varda's picture
varda

I have been trying to warm up the proofing environment by setting the couche in front of a toaster oven set on warm.   Based on my measurements even though the air temperature around the bread goes to around 78F it doesn't have the slightest impact on the dough temperature over the course of several hours.   I have also found that even when I follow the formula for water temperature, frequently the dough comes out too cold.   So I have been winging it and going hotter on the water temperature than recommended.   This is an as yet unsolved problem for me.   Have you been able to control dough temperature effectively with your proofing cabinet?

davidg618's picture
davidg618

...but it doesn't come without planning. I work hard at getting the DDT within a degree or two of where I want to ferment the dough, and I pre-warm the proofing box before I put the dough mass into it. That's usually 20 to 30 minutes. Wood is a good insulator; conversely it holds heat well so the box does very well at maintaining a dough's temperature, but it takes quite a bit of heat energy to change the temperature of a kg or more of dough that's too warm or too cool. The proofing box I built struggles to change a dough's temperature. I routinely retard dough at 55°F in our wine closet also. It too struggles. I use ice-water to control DDT in those cases. In both warming and chilling doughs from mixing to pre-shaping I establish the dough temperature during mixing, and keep the fermenting dough either in the chiller or proofing box from the beginning of autolyse to loading into the oven except for those few minutes in the process when I'm manipulating the dough. I've recently tried warming previously chilled dough pre-shapes and final proof in the proofing box with good success, but so far its only one try. It one more area I'm focusing these days to learn more how to manage my baking.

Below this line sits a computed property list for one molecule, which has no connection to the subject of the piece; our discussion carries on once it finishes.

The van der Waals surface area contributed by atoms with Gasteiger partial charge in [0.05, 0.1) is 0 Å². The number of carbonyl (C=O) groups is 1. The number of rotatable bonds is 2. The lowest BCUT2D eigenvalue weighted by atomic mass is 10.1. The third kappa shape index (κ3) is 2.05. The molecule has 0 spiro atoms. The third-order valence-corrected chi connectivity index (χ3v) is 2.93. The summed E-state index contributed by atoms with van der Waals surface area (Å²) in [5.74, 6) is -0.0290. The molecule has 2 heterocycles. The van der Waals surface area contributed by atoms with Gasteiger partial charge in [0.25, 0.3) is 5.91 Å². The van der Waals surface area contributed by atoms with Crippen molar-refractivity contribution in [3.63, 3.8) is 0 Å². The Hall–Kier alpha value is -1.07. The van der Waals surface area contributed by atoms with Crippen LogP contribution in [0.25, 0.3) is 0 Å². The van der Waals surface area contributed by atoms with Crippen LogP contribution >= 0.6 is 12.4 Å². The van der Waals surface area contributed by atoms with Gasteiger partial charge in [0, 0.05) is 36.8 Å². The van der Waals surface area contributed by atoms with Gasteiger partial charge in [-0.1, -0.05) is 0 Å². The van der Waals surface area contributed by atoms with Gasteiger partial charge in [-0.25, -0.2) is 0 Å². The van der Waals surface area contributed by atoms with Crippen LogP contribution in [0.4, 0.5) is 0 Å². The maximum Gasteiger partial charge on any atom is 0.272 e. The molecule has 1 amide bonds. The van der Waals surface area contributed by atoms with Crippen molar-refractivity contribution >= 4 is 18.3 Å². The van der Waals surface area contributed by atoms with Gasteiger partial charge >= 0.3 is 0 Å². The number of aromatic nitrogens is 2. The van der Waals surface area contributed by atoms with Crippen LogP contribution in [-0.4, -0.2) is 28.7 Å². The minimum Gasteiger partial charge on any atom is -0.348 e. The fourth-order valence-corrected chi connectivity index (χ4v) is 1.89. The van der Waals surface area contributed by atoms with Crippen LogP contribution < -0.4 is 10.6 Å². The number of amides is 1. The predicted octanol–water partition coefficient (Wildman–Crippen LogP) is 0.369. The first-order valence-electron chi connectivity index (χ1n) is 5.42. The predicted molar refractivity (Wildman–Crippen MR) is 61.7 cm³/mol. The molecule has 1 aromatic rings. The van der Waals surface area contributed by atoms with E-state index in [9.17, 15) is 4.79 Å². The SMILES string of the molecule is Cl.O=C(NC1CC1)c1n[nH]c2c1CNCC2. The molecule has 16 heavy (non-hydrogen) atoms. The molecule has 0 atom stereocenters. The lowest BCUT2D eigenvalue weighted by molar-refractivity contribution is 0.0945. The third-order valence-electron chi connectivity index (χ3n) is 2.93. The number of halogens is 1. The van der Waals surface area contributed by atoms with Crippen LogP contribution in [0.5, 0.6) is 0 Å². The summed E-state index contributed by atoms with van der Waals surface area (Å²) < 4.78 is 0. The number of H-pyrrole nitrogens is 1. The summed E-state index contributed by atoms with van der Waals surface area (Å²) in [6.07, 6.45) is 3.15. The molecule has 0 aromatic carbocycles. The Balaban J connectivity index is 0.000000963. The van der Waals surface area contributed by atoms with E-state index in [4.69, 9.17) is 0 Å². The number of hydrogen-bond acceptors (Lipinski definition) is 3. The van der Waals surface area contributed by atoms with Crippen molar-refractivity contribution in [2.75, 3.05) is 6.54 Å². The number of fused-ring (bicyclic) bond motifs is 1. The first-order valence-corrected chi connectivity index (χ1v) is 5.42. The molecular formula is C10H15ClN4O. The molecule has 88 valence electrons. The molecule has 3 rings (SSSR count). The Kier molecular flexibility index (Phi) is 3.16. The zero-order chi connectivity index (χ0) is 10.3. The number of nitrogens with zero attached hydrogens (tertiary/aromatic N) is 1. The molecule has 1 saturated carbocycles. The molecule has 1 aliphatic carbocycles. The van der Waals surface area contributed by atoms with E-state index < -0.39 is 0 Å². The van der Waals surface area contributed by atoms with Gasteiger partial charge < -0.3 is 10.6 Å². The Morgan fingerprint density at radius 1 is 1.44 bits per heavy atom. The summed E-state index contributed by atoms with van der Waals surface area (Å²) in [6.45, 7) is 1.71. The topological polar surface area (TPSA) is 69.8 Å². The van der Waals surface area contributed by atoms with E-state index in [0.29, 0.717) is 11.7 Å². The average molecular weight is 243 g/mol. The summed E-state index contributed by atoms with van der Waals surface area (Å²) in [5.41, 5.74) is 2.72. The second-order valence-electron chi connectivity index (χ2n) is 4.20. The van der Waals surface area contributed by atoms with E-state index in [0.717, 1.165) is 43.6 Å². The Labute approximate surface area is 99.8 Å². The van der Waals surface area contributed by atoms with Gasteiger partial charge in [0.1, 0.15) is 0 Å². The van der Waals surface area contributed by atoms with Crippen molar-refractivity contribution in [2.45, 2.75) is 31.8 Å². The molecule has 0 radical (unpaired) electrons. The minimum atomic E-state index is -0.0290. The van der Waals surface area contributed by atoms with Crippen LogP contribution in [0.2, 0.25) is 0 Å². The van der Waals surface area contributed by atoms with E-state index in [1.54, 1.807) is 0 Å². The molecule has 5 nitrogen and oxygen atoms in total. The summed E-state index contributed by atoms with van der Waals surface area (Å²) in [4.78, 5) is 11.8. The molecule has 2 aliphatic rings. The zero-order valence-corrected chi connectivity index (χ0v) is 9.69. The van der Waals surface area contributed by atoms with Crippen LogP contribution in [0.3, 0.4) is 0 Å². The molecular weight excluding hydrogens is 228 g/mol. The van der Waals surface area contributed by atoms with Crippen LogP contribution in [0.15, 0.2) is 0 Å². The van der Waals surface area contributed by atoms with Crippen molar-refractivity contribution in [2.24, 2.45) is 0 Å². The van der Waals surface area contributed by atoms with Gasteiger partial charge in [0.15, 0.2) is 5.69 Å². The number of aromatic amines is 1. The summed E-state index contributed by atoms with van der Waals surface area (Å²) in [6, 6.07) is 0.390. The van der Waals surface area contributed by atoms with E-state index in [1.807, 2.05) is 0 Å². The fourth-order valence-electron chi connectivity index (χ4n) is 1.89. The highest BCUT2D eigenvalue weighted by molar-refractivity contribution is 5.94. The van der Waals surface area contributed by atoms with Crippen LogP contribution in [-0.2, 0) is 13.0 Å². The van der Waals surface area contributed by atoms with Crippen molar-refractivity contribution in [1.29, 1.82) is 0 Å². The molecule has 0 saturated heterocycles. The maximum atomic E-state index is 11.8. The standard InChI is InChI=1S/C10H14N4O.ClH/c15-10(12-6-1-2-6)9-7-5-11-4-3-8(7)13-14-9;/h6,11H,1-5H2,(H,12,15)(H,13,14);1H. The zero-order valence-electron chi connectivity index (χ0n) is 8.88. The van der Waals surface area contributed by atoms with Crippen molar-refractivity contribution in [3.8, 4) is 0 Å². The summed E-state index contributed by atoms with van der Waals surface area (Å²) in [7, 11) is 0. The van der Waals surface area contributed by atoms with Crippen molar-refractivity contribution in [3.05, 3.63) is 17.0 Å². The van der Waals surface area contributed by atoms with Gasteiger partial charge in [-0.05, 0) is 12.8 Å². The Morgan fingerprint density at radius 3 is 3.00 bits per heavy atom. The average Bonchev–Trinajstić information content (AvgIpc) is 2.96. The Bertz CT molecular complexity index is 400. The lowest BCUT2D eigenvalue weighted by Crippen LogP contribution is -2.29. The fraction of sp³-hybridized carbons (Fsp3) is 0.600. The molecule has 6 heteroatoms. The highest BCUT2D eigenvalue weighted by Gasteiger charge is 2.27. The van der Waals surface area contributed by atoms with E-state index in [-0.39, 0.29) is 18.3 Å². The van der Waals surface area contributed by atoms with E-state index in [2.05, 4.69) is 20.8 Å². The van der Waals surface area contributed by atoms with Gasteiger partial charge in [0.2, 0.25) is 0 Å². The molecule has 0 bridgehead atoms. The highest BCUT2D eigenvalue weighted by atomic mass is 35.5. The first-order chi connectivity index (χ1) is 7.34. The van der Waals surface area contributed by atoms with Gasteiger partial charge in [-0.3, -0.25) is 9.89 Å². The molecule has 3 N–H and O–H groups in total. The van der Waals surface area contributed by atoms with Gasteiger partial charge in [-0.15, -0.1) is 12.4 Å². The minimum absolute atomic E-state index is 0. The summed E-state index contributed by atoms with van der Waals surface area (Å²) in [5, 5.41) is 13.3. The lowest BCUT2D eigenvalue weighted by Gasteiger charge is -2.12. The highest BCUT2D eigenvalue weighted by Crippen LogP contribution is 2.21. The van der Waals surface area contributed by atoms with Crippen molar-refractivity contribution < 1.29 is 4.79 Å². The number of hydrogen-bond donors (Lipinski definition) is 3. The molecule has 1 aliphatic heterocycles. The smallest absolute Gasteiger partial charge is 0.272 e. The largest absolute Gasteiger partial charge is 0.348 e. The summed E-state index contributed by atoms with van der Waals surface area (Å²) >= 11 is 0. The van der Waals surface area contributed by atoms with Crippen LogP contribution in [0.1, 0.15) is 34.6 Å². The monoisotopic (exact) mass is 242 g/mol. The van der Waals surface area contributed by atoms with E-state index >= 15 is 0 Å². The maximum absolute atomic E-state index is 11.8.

There are a couple of very interesting threads here on TFL about DDT. When I first heard of it, about two years ago, I thought it was a very rough--and likely inaccurate--rule of thumb. I know enough about the thermodynamics of mixtures to have made that assessment. Dan DiMuzio, a professional baker, and author of a good textbook like baking book, bread baking: An Artisan's Perspective, used to contribute frequently, and very helpfully, to TFL. He "owned up" to the inaccuracies of baker's estimate of DDT, and referred to the "Friction Factor" as a "fudge factor".


Nontheless, I think its worth learning (as Dan does), and as you are doing, what works for you in your circumstances. I know that consistency in ingredients, and techniques, and practices--including controlling dough temperature--brings me consistent results: a goal of my bread baking since day one. In these nearly two years baking to reach my current level, I can claim I've nailed down only two or three bread formulae I feel I can make with routine and consistent success.


David G


 

varda's picture
varda

David, It's interesting that you say that.   I have been working on one formula and striving for exactly that - consistency.   And haven't got there yet.   When I get bored, I bake something else,  but then go back to formula x and try, try again.   I'll take a look at DiMuzio's posts.   Thanks for pointing that out.  It seems that there are many keys to good bread making, but this is way up there. -Varda